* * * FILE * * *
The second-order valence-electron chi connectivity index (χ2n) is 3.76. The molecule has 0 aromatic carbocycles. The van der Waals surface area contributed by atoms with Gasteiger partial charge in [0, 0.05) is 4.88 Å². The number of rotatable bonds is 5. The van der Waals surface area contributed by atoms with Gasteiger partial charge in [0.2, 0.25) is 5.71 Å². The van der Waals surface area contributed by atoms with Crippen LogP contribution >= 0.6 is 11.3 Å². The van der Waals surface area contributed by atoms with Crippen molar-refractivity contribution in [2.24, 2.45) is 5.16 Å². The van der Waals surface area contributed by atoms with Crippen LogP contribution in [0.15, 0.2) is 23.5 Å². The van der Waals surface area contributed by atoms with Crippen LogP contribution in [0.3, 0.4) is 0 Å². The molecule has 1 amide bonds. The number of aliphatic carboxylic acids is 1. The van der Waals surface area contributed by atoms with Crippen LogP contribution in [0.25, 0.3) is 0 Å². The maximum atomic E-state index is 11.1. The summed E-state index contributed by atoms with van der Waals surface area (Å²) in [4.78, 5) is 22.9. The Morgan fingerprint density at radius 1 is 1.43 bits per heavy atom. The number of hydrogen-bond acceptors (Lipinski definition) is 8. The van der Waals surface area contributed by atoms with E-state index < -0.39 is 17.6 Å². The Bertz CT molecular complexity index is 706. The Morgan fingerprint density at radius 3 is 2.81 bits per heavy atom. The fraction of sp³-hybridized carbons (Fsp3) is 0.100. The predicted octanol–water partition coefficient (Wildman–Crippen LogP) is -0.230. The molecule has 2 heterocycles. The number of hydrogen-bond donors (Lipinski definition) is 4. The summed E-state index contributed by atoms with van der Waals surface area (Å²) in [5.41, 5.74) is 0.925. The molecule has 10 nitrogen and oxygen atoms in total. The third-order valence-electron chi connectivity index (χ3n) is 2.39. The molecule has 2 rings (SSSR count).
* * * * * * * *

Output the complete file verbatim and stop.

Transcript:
The second-order valence-electron chi connectivity index (χ2n) is 3.76. The molecule has 0 aromatic carbocycles. The van der Waals surface area contributed by atoms with Gasteiger partial charge in [0, 0.05) is 4.88 Å². The number of rotatable bonds is 5. The van der Waals surface area contributed by atoms with Gasteiger partial charge in [0.2, 0.25) is 5.71 Å². The van der Waals surface area contributed by atoms with Crippen LogP contribution >= 0.6 is 11.3 Å². The van der Waals surface area contributed by atoms with Crippen molar-refractivity contribution in [2.24, 2.45) is 5.16 Å². The van der Waals surface area contributed by atoms with Crippen LogP contribution in [0.15, 0.2) is 23.5 Å². The van der Waals surface area contributed by atoms with Crippen LogP contribution in [0.3, 0.4) is 0 Å². The molecule has 1 amide bonds. The number of aliphatic carboxylic acids is 1. The van der Waals surface area contributed by atoms with Crippen LogP contribution in [0.25, 0.3) is 0 Å². The maximum atomic E-state index is 11.1. The summed E-state index contributed by atoms with van der Waals surface area (Å²) in [4.78, 5) is 22.9. The Morgan fingerprint density at radius 1 is 1.43 bits per heavy atom. The number of hydrogen-bond acceptors (Lipinski definition) is 8. The van der Waals surface area contributed by atoms with E-state index < -0.39 is 17.6 Å². The Bertz CT molecular complexity index is 706. The Morgan fingerprint density at radius 3 is 2.81 bits per heavy atom. The fraction of sp³-hybridized carbons (Fsp3) is 0.100. The predicted octanol–water partition coefficient (Wildman–Crippen LogP) is -0.230. The molecule has 2 heterocycles. The number of hydrogen-bond donors (Lipinski definition) is 4. The summed E-state index contributed by atoms with van der Waals surface area (Å²) in [5.41, 5.74) is 0.925. The molecule has 10 nitrogen and oxygen atoms in total. The third-order valence-electron chi connectivity index (χ3n) is 2.39. The molecule has 2 rings (SSSR count).